Marine scientists census 17,500+ species and counting. Explorers report deep sea teeming with species that have never known light; Describing all new species in a cup of deep seafloor mud “a daunting challenge;” Discovered: jumbo “Dumbo” octopod and its new-to-science cousin; Historic 1st global ocean Census: Oct. 2010. Census of Marine Life scientists have inventoried an astonishing abundance, diversity and distribution of deep sea species that have never known sunlight – creatures that somehow manage a living in a frigid black world down to 5000 meters (three miles) below the ocean waves. Revealed via deep-towed cameras, sonar and other vanguard technologies, animals known to thrive in an eternal watery darkness now number 17,650, a diverse collection of species ranging from crabs to shrimp to worms. Most have adapted to diets based on meager droppings from the sunlit layer above, others to diets of bacteria that break down oil, sulfur and methane, the sunken bones of dead whales and other implausible foods. Five of the Census’ 14 field projects plumb the ocean beyond light, each dedicated to the study of life in progressively deeper realms – from the continental margins (project COMARGE: Continental Margins Ecosystems) to the spine-like ridge running down the mid-Atlantic
(MAR-ECO: Mid-Atlantic Ridge Ecosystem Project), the submerged mountains rising from the seafloor (CenSeam: Global Census of Marine Life on Seamounts), the muddy floor of ocean plains (CeDAMar: Census of Diversity of Abyssal Marine Life), and the vents, seeps, whale falls and chemically-driven ecosystems found on the margins of mid-ocean ridges and in the deepest ocean trenches (ChEss:Biogeography of Deep-Water Chemosynthetic Systems). The number of records in OBIS (Ocean Biogeographic Information System), the Census’ inventory of marine life observations, falls off dramatically at deeper depths — a function of the dearth of sampling done in the deep sea. OBIS today records 5,722 species for which all observations are deeper than 1,000 meters and 17,646 species for which all observations are deeper than 200 meters, the depth where darkness stops photosynthesis. While the collective findings are still being analyzed for release as part of the final Census report in London, Oct 4, 2010, scientists say patterns of the abundance, distribution and diversity of deep-sea life around the world are already apparent. “Abundance is mostly a function of available food and decreases rapidly with depth,” says Robert S. Carney of Louisiana State University, co-leader of the Census project COMARGE, studying life along the world’s continental margins. Abundance in the deep sea requires one or more of the following:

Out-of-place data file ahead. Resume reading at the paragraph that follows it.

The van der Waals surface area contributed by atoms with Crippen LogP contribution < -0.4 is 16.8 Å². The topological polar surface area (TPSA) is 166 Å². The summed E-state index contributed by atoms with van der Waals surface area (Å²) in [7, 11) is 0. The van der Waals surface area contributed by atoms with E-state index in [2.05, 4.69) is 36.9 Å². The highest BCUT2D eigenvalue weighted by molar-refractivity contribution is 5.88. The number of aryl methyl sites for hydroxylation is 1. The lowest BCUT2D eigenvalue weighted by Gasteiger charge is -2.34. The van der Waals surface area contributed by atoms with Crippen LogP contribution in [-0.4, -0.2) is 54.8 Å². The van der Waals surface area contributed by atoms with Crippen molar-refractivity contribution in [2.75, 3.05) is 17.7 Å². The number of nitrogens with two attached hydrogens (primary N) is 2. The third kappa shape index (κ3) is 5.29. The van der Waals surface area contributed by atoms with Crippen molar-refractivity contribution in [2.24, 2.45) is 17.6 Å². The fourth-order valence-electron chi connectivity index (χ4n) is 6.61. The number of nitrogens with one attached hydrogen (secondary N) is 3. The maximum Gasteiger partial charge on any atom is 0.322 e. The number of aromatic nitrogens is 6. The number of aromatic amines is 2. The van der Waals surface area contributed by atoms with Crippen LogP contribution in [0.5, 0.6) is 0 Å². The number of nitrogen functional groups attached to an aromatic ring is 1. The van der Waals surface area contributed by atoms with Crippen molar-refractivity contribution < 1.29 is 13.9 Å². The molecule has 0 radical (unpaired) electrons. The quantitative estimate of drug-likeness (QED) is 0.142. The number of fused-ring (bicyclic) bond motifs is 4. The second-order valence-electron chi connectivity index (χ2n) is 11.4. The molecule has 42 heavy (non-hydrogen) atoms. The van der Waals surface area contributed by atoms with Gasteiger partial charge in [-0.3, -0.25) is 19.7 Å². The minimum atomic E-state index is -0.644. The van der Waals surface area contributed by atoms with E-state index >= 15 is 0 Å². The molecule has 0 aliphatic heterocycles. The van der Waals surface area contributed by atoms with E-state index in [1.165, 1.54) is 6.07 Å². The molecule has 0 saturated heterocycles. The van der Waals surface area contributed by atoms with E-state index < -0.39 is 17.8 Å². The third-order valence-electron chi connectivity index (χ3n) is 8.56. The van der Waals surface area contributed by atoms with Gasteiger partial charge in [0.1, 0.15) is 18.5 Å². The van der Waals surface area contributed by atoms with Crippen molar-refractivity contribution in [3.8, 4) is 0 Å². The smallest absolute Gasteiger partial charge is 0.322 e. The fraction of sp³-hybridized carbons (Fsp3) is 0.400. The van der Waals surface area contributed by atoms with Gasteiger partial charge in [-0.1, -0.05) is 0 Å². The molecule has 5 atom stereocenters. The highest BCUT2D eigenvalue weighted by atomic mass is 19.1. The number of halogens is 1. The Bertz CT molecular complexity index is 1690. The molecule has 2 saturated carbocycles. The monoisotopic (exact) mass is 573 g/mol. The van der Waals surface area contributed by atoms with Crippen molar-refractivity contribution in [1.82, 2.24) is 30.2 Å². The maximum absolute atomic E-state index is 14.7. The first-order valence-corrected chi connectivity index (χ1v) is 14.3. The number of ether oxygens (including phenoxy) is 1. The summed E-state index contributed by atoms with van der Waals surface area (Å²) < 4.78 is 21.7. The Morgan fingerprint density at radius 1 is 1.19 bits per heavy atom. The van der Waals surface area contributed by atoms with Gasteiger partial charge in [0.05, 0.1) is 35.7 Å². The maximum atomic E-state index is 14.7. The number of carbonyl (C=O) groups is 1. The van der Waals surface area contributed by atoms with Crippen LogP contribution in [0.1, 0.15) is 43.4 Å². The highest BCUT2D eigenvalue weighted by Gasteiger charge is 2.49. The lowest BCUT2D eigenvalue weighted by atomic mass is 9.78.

* Swift current, which increases an animal’s chance of encountering food; * Long-lived animals, populations of which grow numerous even on a meager diet; * Abundant food in higher layers that either settles to the depths or to which deep animals can migrate; * An alternative to photosynthesis of food, such as chemosynthetic production. With respect to distribution, Dr. Carney says the composition of faunal populations changes with depth, likely a consequence of physiology, ecology and the suitability of seafloor habitat condition for certain animals. “Diversity is harder to understand. Although the mud on the deep sea floor appears monotonous and poor in food, that monotonous mud has a maximum of species diversity on the lower continental margin. To survive in the deep, animals must find and exploit meager or novel resources, and their great diversity in the deep reflects how many ways there are to adapt.” Specific discoveries, some beautiful and all pushing back the frontiers of the unknown, illustrate the results of voyages by the five Census projects exploring the dark deep sea. Heading the list: At 1,000 to 3,000 meters: A very large specimen of a rare, primitive octopod, commonly called “Dumbos” because they flap a pair of large ear-like fins to swim, akin to the cartoon flying elephant. The jumbo Dumbo netted by Census explorers was estimated to be nearly two meters long and, at 6 kg, the largest of only a few specimens of the species ever obtained. Altogether, nine species of gelatinous “Dumbos” were collected on the Mid-Atlantic Ridge, including one that may be new to science. These animals rank among the largest in the deep sea.
Sometimes, almost all creatures collected in hauls of mud from the abyssal plains are new to science, says CeDAMar expert David Billett of the the UK’s National Oceanography Centre. “The abyssal fauna is so rich in species diversity and so poorly described that collecting a known species is an anomaly,” says Dr. Billet. “Describing for the first time all the different species in any coffee cup-sized sample of deep-sea sediment is a daunting challenge.” “There is both a great lack of information about the ‘abyss’ and substantial misinformation,” says Dr. Carney. “Many species live there. However, the abyss has long been viewed as a desert. Worse, it was viewed as a wasteland where few to no environmental impacts could be of any concern. ‘Mine it, drill it, dispose into it, or fish it — what could possibly be impacted? And, if there is an impact, the abyss is vast and best yet, hidden from sight.’ “CoML deep realm scientists see and are concerned.” Census of Marine Life. Started in 2000, the Census is an international science research program with the goal of assessing and explaining the diversity, distribution and abundance of marine life. It is supported by private sources and government agencies the world over. The Census of Marine Life 2010: A Decade of Discovery, to be released in London in October 2010, will address three questions: • What lived in the ocean? • What lives in the ocean? • What will live in the ocean? news from chinese.eurekalert.org
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